To the extent necessary to enable exports on the basis of world market quotations or prices when conditions on the internal [market] are such as described in Article 154(1) or Article 156 and within the limits resulting from international agreements …, the difference between those quotations or prices and prices in the Union may be covered by export refunds for [there then follows a list of selected products including some processed products].
Without prejudice to the application of Article 154(1) and Article 156, the refund available for the products referred to in paragraph 1 shall be EUR 0. (bolding added)

Defining when exceptional measures are justified
Article 154 defines that a situation of market disturbance is a situation caused by significant price rises or falls on internal or external markets or other events and circumstances significantly disturbing or threatening to disturb the market, where that situation or its effects on the market is likely to continue or deteriorate. It empowers the Commission to take the measures necessary to address that market situation.

Such measures may to the extent and for the time necessary to address the market disturbance or threat thereof extend or modify the scope, duration or other aspects of other measures provided for under this Regulation, or provide for export refunds, or suspend import duties in whole or in part including for certain quantities or periods as necessary (bolding added).

Article 156 deals with specific problems likely to cause a rapid deterioration of production and market conditions which could justify taking necessary and justifiable emergency measures. It is a blunderbuss provision in that it authorises the Commission to take whatever measures it wants, including measures that derogate from the provisions of the CMO regulation “although only to an extent that is strictly necessary and for a period that is strictly necessary”.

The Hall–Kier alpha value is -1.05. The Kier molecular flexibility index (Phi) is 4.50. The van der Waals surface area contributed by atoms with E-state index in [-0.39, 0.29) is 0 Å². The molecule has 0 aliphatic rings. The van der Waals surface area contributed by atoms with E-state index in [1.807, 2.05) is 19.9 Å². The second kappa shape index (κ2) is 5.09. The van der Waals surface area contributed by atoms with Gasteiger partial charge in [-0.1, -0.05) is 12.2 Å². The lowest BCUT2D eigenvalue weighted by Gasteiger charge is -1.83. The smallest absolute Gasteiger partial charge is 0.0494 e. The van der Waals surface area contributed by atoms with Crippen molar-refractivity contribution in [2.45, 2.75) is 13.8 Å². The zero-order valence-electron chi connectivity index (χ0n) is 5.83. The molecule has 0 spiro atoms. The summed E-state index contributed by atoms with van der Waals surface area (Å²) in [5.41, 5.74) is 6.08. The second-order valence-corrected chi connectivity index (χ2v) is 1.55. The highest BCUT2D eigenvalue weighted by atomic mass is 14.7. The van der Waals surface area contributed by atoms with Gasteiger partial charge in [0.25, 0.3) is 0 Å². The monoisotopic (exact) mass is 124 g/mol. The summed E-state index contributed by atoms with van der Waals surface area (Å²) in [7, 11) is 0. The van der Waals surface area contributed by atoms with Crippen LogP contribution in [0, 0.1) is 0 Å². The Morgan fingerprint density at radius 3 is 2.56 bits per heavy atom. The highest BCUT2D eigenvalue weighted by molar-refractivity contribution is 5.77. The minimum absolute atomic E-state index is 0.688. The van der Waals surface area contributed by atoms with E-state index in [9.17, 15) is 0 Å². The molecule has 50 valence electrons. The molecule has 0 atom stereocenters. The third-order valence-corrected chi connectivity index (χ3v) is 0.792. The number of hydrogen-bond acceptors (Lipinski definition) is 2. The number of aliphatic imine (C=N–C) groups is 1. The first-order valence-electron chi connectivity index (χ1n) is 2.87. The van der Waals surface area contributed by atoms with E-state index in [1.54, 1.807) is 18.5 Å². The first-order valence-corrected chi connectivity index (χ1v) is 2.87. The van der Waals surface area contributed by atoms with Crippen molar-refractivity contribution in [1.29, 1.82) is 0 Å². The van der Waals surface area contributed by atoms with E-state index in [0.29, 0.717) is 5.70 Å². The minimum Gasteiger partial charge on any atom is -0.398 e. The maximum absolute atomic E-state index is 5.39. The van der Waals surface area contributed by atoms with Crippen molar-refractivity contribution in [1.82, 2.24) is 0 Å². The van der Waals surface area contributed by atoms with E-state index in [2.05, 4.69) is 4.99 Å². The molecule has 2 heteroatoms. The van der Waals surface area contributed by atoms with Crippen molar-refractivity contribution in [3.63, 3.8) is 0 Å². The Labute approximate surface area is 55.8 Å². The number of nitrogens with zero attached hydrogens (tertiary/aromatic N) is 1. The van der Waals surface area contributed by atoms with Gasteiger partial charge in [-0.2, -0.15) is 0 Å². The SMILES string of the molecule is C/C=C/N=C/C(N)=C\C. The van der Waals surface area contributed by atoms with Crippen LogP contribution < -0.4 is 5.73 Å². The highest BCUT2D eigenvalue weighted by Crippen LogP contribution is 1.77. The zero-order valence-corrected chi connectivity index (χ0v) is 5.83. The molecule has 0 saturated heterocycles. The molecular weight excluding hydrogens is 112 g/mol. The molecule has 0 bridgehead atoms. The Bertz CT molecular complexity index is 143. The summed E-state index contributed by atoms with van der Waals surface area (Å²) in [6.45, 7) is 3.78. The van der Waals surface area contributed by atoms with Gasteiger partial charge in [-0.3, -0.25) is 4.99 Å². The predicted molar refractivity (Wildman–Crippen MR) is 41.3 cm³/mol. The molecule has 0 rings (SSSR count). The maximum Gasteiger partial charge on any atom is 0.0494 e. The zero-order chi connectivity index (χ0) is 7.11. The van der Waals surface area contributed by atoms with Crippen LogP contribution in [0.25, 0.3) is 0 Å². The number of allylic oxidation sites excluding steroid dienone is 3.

Limits on export subsidies are tightened

In trying to gauge how frequently export subsidies will be used in the future, it all depends on how the Commission assesses a market disturbance (Article 154) or a specific problem likely to cause a rapid deterioration of production and market conditions (Article 156).
But looking at the recent past, it is likely that the dairy export refunds briefly re-introduced in 2009 in response to the fall in milk prices in that year would have been authorised under the new legislation. However, it is unlikely that the export refunds which were paid in recent years on pigmeat, poultrymeat and processed products (in the latter case, these have mainly offset the higher cost of sugar for EU processing firms) would be justified under the new regulation as there was no evidence of market disturbance or a specific problem on those markets.
Currently, the only limits on the EU’s use of export subsidies are the value and volume limits set out in the EU’s WTO schedule of commitments under the Uruguay Round Agreement on Agriculture. We can conclude that the new regulation setting export subsidies to zero in all circumstances except where there is a market disturbance or a market emergency does represent a further tightening of the limits on using this policy instrument. This conclusion assumes that the Commission will adopt a strict approach in evaluating when a market disturbance or emergency occurs in the future.
Picture credit: Wageningen UR Frontis Series